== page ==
The United States Army and Burwash Landing
In August 1942, the American soldiers building the Alaska Highway tote road arrived at Burwash Landing. After four months of rough camp life this prosperous little settlement seemed like an oasis in the wilderness. The soldiers were surprised and delighted by the fresh produce from the bountiful garden, the well-kept horses, and even a herd of cows, one of which was milked by a homesick soldier. Those lucky enough to buy a meal from the Jacquots never forgot the experience:
“To sit down to a table, eating from dishes, and passing around steaming platters of caribou steak and fresh garden vegetables, to drink good coffee and fresh milk was like an answer to a dream.” From A. Molans. “A Record of the Work and Activities of Company E, 18th Engineers, during the Construction of the Alaska Military Highway.”
The founders of Burwash, Eugene and Louis Jacquot, came to the Kluane area during the short-lived gold rush of 1903. They stayed on to establish a trading post and successful big game guiding business. Many area natives worked here as guides, ranch hands, and woodcutters. Their experience later proved valuable to army surveyors in choosing the best route for the road.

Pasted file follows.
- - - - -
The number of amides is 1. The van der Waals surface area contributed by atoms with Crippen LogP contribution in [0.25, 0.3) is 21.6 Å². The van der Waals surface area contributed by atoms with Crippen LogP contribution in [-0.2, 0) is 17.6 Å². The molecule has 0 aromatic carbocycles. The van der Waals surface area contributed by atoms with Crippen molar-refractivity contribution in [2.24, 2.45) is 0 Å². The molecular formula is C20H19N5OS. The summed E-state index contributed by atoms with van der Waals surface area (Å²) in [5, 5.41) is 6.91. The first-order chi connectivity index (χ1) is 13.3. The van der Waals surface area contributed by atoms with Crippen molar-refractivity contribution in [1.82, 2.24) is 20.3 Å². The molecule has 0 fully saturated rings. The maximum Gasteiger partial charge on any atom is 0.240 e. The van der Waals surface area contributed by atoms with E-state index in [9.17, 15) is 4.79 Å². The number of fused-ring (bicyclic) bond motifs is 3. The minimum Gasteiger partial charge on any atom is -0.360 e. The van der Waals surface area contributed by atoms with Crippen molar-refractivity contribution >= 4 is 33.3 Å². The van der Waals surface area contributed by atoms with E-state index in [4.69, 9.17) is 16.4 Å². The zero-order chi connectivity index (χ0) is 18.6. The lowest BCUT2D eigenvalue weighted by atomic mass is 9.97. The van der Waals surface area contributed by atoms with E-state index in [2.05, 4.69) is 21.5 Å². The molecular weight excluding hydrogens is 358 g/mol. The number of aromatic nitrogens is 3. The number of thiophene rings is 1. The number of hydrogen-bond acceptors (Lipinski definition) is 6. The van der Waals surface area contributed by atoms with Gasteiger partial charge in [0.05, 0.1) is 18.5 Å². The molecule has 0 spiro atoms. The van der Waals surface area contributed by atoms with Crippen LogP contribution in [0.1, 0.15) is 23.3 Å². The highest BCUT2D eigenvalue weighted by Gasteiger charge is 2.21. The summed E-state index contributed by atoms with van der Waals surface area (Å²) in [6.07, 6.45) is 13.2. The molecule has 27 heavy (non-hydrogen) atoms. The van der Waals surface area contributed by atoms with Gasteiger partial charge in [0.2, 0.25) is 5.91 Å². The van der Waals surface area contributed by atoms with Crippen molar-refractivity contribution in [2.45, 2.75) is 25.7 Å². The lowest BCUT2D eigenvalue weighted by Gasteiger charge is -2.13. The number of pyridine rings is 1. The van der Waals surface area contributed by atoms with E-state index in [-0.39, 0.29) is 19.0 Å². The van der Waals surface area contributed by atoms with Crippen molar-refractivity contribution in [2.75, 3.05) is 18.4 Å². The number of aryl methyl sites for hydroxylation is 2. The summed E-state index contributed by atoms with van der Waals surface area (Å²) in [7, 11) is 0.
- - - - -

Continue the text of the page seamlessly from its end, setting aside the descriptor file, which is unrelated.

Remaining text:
Like many other local families, the Jacquots were generous with advice and assistance to the newcomers. They provided the army with horses, the use of their two launches and a steam-powered sawmill. They enthralled the soldiers with stories of hunting trips, the great glaciers, and a caribou herd that took two days to pass. Best of all, they gave the soldiers a touch of the home life that they sadly missed.
Father Eusebe Morisset, o.m.i.
The construction of the Alaska Highway brought a new resident to the Kluane area in August 1943. Father Eusebe Morisset, an Oblate missionary, served as an auxiliary chaplain with the American Army and visited army camps between Whitehorse and the American border.
When he met the Jacquot brothers at Burwash Landing, they invited him to start a church and school in their community. In 1944, Father Morisset moved to Burwash where the local native people helped him build a log church. During his 20 years in the region, this energetic priest regularly visited the Kluane settlements and constructed churches in Champagne, Aishihik, Haines Junction, Snag, and Beaver Creek.
* Southern Tutchone name meaning "place of fish".
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